Highpoint Foot and Ankle Center based in New Britain Township, PA encountered a ransomware attack in May 2020 during which the attackers encrypted and probably accessed or exfiltrated patient information. Highpoint Foot and Ankle learned the attack on May 20, 2020 when personnel was kept from getting particular files on the system.
The investigation started and found out that an unauthorized person had downloaded ransomware remotely on its computer networks. There is no evidence obtained that suggest the attacker accessed patient data before encrypting the files. There was also no report received that suggest the misuse of patient data.
A third-party computer forensics agency was engaged to aid with the investigation and confirmed that the possible compromise of files containing the PHI of 25,554 patients. The files comprised names, dates of birth, addresses, social security numbers, treatment information, diagnoses, and release conditions.
Further precautions have now been put in place to secure patient data and all patients impacted by the data breach already received notifications via mail.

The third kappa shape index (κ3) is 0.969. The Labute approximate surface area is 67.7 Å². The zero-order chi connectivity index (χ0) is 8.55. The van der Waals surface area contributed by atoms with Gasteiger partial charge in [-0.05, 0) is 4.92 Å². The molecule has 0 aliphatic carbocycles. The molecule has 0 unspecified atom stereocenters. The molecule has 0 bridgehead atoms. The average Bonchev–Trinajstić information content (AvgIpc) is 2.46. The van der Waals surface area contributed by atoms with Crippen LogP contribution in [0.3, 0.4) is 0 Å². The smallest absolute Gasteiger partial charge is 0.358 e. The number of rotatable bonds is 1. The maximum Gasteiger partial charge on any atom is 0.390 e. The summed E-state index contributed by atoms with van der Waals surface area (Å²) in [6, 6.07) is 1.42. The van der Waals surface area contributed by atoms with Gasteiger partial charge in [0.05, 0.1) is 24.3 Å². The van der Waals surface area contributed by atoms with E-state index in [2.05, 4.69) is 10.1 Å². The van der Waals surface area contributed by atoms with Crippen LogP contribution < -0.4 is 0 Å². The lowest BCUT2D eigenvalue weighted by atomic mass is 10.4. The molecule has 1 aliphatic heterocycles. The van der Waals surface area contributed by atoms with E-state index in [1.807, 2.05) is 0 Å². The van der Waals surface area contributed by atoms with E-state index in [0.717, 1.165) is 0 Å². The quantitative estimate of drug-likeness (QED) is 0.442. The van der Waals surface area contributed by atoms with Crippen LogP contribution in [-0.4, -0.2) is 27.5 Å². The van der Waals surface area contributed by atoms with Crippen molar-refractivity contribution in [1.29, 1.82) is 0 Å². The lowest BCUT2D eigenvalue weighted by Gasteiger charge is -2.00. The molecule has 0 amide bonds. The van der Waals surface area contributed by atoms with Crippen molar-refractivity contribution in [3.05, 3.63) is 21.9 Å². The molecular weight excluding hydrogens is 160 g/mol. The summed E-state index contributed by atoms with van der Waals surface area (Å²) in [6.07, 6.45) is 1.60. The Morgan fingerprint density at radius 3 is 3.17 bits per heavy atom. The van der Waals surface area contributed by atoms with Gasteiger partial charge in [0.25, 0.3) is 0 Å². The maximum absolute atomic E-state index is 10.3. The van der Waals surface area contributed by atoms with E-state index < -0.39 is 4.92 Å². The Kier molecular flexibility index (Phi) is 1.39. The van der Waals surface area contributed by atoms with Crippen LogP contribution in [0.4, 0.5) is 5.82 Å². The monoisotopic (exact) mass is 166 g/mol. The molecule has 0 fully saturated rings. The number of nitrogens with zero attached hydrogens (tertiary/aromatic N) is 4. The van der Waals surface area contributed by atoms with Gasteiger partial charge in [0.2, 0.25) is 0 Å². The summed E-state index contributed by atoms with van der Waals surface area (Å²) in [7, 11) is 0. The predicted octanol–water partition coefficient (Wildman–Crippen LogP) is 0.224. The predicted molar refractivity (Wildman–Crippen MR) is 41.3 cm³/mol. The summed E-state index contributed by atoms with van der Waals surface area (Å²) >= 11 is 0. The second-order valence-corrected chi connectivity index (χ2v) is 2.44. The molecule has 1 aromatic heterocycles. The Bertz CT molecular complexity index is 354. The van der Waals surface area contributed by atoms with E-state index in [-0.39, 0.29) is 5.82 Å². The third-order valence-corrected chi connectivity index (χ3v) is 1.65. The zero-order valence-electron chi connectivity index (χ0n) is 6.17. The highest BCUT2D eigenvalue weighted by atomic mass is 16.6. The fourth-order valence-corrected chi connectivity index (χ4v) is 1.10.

Phishing Attack on the University of Utah Affects Up to 10,000 Patients
The University of Utah has suffered a phishing attack that has most likely impacted the protected health information (PHI) of about 10,000 patients. This is the University of Utah’s fourth data breach report to be submitted to the Department of Health and Human Services in 2020. All four incidents are stated as hacking/IT incidents involving email. The previous breach reports were submitted on June 8, 2020 (impacting 1,909 persons), April 3, 2020 (impacting 5,000 persons), and March 21, 2020 (impacting 3,670 persons).
Unauthorized persons got access to personnel email accounts between January 22, 2020 and May 22, 2020, as indicated by the substitute breach notice posted on the University of Utah Health webpage. It is uncertain at this time if the most current breach report also involved getting access to personnel email accounts in an identical time period.
Kathy Wilets, Public Relations Director at the University of Utah Health gave a report to databreaches.net mentioning that the phishing occurrences were being regarded as independent incidents but might have been a part of a synchronized campaign. She explained the most current incident probably involved getting access to some amount of patient information and the number of persons affected of 10,000 is an estimation. The investigation could confirm whether fewer persons were affected. Action has been done to strengthen email security, such as the setup of 2-factor authentication.